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1st S&ED Round Wins Applause from Leading US Scholars

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The first round of the China-US Strategic and Economic Dialogue (S&ED), which ended earlier this week in Washington, D.C., has been widely acclaimed by leading US scholars and experts.

New framework and agenda for future cooperation

Vice President for Studies at the Washington-based Carnegie Endowment for International Peace, Douglas Paal, told Xinhua the first dialogue round will "lay the groundwork for reduced misunderstanding and new levels of active cooperation in the next three years."

Paal said the dialogue would benefit US-Chinese relations. However, he suggested the two countries plan and act now in order to review the S&ED and conclude whether it was worthwhile.

Bonnie Glaser, senior fellow at the Center for Strategic and International Studies, also spoke highly of the S&ED, saying the mechanism will enable the two powers to "set a framework and an agenda for how to cooperate on a broad range of issues."

According to Glaser, the United States and China face a whole range of bilateral and regional issues, from the Democratic People's Republic of Korea (DPRK) to Sudan and Iran. The two countries also have a large and growing number of global challenges that they need to work on together, such as climate change, global terrorism and local violence.

Glaser conceded that many of these issues between the United States and China are very challenging and cannot be solved easily, such as combating climate change or achieving sustainable economic growth.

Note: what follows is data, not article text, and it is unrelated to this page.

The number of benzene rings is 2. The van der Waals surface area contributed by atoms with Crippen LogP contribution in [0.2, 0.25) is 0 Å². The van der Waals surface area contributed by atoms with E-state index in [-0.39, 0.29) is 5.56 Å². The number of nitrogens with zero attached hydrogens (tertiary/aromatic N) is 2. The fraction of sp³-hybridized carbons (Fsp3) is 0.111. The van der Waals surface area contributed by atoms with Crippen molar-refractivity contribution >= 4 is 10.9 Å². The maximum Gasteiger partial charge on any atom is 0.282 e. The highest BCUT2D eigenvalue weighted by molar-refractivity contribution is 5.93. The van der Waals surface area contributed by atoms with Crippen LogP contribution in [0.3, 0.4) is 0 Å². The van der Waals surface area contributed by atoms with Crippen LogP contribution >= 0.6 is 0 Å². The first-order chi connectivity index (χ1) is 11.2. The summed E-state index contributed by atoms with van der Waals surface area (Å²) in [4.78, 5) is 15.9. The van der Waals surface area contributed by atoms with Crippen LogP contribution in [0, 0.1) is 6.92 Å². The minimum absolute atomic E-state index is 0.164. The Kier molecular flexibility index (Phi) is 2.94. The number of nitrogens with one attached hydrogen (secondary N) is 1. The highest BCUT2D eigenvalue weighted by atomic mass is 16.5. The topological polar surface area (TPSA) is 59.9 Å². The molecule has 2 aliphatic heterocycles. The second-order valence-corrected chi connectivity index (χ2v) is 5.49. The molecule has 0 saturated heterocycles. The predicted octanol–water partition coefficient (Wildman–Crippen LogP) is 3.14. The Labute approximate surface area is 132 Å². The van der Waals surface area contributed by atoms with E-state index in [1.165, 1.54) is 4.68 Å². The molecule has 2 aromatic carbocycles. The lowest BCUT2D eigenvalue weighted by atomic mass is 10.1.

"Hopefully, through dialogue the two sides will gain more confidence in each other and in the bilateral relationship and reaffirm their commitments to working together," she told Xinhua.

In an op-ed published in The Wall Street Journal on Monday, Secretary of State Hillary Clinton and Treasury Secretary Timothy Geithner wrote that "few global problems can be solved by the US or China alone, and few can be solved without the US and China together."

Their view was echoed by Pieter Bottelier, senior adjunct professor of China Studies at Johns Hopkins School of Advanced International Studies.

Bottelier said the current crisis has reshaped the world. "The financial crisis and the global recession have changed the international economic and political landscape," he said.

Bottelier, who served as chief of the World Bank's mission in China from 1993-1997, said "it has given the Chinese more international clout and greater self-confidence, especially in the economic and financial arena."

The change has made the first round of the SED more a dialogue of equals and has contributed to the mutual understanding between the two countries, he told Xinhua, stressing that "China's greater self-confidence in the dialogue should not be misinterpreted as arrogance."

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